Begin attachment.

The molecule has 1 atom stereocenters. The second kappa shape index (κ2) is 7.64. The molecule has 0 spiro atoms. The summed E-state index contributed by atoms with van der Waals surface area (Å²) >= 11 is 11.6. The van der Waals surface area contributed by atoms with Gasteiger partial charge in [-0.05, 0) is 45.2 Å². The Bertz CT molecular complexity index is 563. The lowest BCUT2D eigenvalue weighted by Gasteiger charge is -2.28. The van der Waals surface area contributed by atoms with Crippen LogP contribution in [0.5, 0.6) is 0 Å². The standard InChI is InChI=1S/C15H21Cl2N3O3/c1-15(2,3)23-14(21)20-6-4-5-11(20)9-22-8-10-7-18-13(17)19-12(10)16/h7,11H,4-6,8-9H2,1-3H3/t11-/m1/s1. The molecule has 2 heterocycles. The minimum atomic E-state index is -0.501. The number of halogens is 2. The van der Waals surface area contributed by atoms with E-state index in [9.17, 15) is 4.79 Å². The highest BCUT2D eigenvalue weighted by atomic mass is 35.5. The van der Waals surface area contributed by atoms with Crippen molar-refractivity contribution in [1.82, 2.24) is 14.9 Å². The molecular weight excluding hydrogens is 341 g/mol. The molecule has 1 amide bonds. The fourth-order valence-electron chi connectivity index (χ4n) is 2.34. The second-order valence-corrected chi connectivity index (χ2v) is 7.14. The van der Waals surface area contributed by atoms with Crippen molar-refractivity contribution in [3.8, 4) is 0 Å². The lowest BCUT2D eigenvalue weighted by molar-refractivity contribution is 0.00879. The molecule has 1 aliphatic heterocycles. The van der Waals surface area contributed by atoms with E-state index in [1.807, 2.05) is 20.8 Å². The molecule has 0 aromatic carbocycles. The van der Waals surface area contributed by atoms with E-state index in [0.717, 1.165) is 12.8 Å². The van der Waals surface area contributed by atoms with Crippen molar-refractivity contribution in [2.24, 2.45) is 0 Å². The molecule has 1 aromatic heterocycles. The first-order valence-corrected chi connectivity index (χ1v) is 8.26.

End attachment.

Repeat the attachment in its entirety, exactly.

The molecule has 1 atom stereocenters. The second kappa shape index (κ2) is 7.64. The molecule has 0 spiro atoms. The summed E-state index contributed by atoms with van der Waals surface area (Å²) >= 11 is 11.6. The van der Waals surface area contributed by atoms with Gasteiger partial charge in [-0.05, 0) is 45.2 Å². The Bertz CT molecular complexity index is 563. The lowest BCUT2D eigenvalue weighted by Gasteiger charge is -2.28. The van der Waals surface area contributed by atoms with Crippen LogP contribution in [0.5, 0.6) is 0 Å². The standard InChI is InChI=1S/C15H21Cl2N3O3/c1-15(2,3)23-14(21)20-6-4-5-11(20)9-22-8-10-7-18-13(17)19-12(10)16/h7,11H,4-6,8-9H2,1-3H3/t11-/m1/s1. The molecule has 2 heterocycles. The minimum atomic E-state index is -0.501. The number of halogens is 2. The van der Waals surface area contributed by atoms with E-state index in [9.17, 15) is 4.79 Å². The highest BCUT2D eigenvalue weighted by atomic mass is 35.5. The van der Waals surface area contributed by atoms with Crippen molar-refractivity contribution in [1.82, 2.24) is 14.9 Å². The molecular weight excluding hydrogens is 341 g/mol. The molecule has 1 amide bonds. The fourth-order valence-electron chi connectivity index (χ4n) is 2.34. The second-order valence-corrected chi connectivity index (χ2v) is 7.14. The van der Waals surface area contributed by atoms with Crippen molar-refractivity contribution in [3.8, 4) is 0 Å². The lowest BCUT2D eigenvalue weighted by molar-refractivity contribution is 0.00879. The molecule has 1 aliphatic heterocycles. The van der Waals surface area contributed by atoms with E-state index in [1.807, 2.05) is 20.8 Å². The molecule has 0 aromatic carbocycles. The van der Waals surface area contributed by atoms with E-state index in [0.717, 1.165) is 12.8 Å². The van der Waals surface area contributed by atoms with Crippen molar-refractivity contribution in [2.24, 2.45) is 0 Å². The molecule has 1 aromatic heterocycles. The first-order valence-corrected chi connectivity index (χ1v) is 8.26.